Gong discusses the problem of old information displayed on a Web page, noting that an inexperienced user may be unaware that a Web page contains "old" information retrieved from cache rather than only "new" information. Gong teaches that a browser usually retrieves a Web page either entirely from cache, or partly from cache and partly from the originating network server.  Gong explains that partial retrieval usually occurs automatically (i.e., without explicit user request). Gong teaches speeding up the operation of a browser by using caching techniques Gong also teaches that a status icon may be incorporated into a browser reload selection button to indicate that data in a currently viewed page is old or at least partially old and to make selection of the reload function by the user a natural extension of the status indication.  In addition, Gong does not teach that the user may decide to retrieve a Web page partly from cache and partly from the originating network server.


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Example 5 - The Facts

Acharya broadly teaches giving the user control over the process of selecting portions of a Web page for retrieval. After discussing the problem of latency, Acharya teaches that users are likely to welcome an option to retrieve a selected version of a file that can be provided relatively quickly. Acharya also teaches that users are likely to choose to reject some files, receive a selected version of other files fairly quickly, and would be willing to wait longer for a selected version of other files. Acharya further teaches that there are reasons other than latency why users desire control. In addition, Acharya teaches the technique of caching as a solution to the problem of latency. However, Acharya does not teach that the file selected by the user is a cached file and does not teach that the selected file that is transmitted to the user is a cached file.


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Example 5 - The Rationale

The prior art also teaches the known technique of giving the user control over selection of a portion of a Web page. A person of ordinary skill in the art would have recognized that applying the known technique of giving the user control over the selection of a portion of a Web page would have yielded predictable results and would have improved the Web browser of Gong when selecting and loading cached Web pages. In addition, allowing the user to select and load portions of the cached Web page follows naturally and directly from Gong's teaching of a Reload button that makes "selection of the reload function a natural extension of" the Web page status indication.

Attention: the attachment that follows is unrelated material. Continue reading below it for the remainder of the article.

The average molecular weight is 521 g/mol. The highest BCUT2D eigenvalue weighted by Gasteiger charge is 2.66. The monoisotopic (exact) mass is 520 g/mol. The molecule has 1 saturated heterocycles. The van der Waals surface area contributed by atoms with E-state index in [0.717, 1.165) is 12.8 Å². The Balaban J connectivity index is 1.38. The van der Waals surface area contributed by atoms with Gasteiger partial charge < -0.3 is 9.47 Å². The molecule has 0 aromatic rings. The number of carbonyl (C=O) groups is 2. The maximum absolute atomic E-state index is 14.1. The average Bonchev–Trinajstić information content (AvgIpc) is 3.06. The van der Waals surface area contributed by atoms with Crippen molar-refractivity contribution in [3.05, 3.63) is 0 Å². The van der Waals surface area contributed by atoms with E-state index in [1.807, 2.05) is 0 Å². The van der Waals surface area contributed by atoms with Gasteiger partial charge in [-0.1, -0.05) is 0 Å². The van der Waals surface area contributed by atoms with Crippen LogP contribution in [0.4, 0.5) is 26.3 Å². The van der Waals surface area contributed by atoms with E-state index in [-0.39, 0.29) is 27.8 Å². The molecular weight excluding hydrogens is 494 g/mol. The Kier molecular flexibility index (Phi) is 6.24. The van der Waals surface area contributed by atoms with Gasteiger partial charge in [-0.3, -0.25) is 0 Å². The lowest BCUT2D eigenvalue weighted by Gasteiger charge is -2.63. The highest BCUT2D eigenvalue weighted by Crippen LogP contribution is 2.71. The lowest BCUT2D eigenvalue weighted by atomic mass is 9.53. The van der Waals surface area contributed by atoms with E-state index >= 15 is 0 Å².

(4) Applying a known technique to a known device (method or product) ready for improvement to yield predictable results.

OR


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Example 5 - The Rationale

A person of ordinary skill in the art would have had good reason to pursue the known options of giving the user control over selecting and loading documents when selecting and loading portions of a cached document. It would require no more than "ordinary skill and common sense," to give the user (rather than the computer program) control over digitally pointing to selected portions of a cached Web page and loading only those designated portions.

(5)”Obvious to try” – choosing from a finite number of identified, predictable solutions.

OR


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Example 5 - The Rationale

The design incentive of solving the problem of latency would have prompted one of ordinary skill in the art to implement a predictable variation of the prior art system of Gong by applying the known principle of giving control to the user, disclosed in Acharya, to allow the user, rather than the browser, to point to selected designated portions of a cached Web page and only load those designated portions. The differences between the claimed invention and the prior art are encompassed by applying the known principle of giving control to the user to the system of Gong.

(6) Known work in one field of endeavor may prompt variations of it for use in either the same field or a different one based on design incentives or other market forces/market place incentives if the variations are predictable to one of ordinary skill in the art.


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TC 2600

The Cases:

Ex parte STEFFEN RING - Appeal 2007-0481 (SN: 10/654,049)

Ex parte CAROLYN RAMSEY CATAN - Appeal 2007-0820 (SN: 09/734,808)

Ex parte RUDOLF BENDIXEN and MICHAEL BURCHETT - Appeal 2007-1780 (SN: 10/340,127)

Ex parte GERALD F. MCBREARTY, SHAWN P. MULLEN, and JOHNNY M. SHIEH - Appeal 2007-1340 (SN: 09/996,125)

In re LINDELL, 155 USPQ 521 (C.C.P.A. 1967)